The number of people infected with coronavirus in homes in England has fallen to 5,600 a day, from 8,000 last week.
The estimate is based on swab tests of 19,000 people in 9,000 households by the Office for National Statistics.
Some scientists have said reaching a low level of cases was key to easing the lockdown further.
Test and trace programmes were introduced in England and Scotland last week to track contacts of new cases.
The ONS study of adults and children in private households suggests there are 39,000 new infections a week in England.
It estimates that one in 1,000 people had coronavirus in the community between 17 and 30 May, not counting those staying in hospitals or care homes.
This is down from last week’s estimate of one in 400.
The figures for England are based on a small number of positive swab tests – 21 people in 15 households – so there is some margin for error.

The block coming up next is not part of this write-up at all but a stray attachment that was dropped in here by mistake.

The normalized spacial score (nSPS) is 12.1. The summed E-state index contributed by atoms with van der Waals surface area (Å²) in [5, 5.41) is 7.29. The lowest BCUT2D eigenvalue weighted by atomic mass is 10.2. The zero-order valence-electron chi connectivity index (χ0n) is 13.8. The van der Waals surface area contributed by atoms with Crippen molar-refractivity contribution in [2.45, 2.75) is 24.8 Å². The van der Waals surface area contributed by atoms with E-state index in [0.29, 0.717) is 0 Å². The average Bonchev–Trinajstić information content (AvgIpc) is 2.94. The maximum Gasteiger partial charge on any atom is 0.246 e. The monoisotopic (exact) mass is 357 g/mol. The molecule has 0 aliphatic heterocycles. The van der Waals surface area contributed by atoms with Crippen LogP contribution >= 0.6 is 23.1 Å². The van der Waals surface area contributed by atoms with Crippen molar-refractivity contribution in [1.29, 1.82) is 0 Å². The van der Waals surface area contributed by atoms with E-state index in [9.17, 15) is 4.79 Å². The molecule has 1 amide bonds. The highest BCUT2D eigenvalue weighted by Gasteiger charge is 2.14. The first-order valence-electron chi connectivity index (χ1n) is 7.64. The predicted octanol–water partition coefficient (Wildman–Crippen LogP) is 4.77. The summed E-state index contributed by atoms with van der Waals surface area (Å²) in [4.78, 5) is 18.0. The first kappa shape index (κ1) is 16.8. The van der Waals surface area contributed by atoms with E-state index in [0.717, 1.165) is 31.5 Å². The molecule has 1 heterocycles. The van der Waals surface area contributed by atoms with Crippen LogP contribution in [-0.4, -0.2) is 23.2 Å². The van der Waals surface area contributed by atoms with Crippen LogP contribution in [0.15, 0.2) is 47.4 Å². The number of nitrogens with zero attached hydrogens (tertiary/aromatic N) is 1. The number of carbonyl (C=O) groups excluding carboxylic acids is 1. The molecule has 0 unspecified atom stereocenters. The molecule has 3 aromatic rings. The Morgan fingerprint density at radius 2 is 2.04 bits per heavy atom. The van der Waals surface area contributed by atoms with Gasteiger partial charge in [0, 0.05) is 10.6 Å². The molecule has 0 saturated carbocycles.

But because everyone in the household is tested, whether they have symptoms or not, the results are thought to be a more accurate picture of how many people are currently infected by the virus.
Based on last week’s ONS estimate of 8,000 daily infections, some scientists advising the government warned against relaxing lockdown measures too quickly.
They said waiting until cases fell further would make the virus easier to control, and give test and trace programmes more chance of succeeding.
On the basis of this study, “the number of people in England testing positive has decreased in recent weeks”, the ONS says.
The results show that only 29% of those who tested positive for coronavirus said they had any symptoms at the time of the test.
Those working outside the home were more likely to test positive for virus than home-workers, with healthcare workers and social care workers at highest risk of being infected.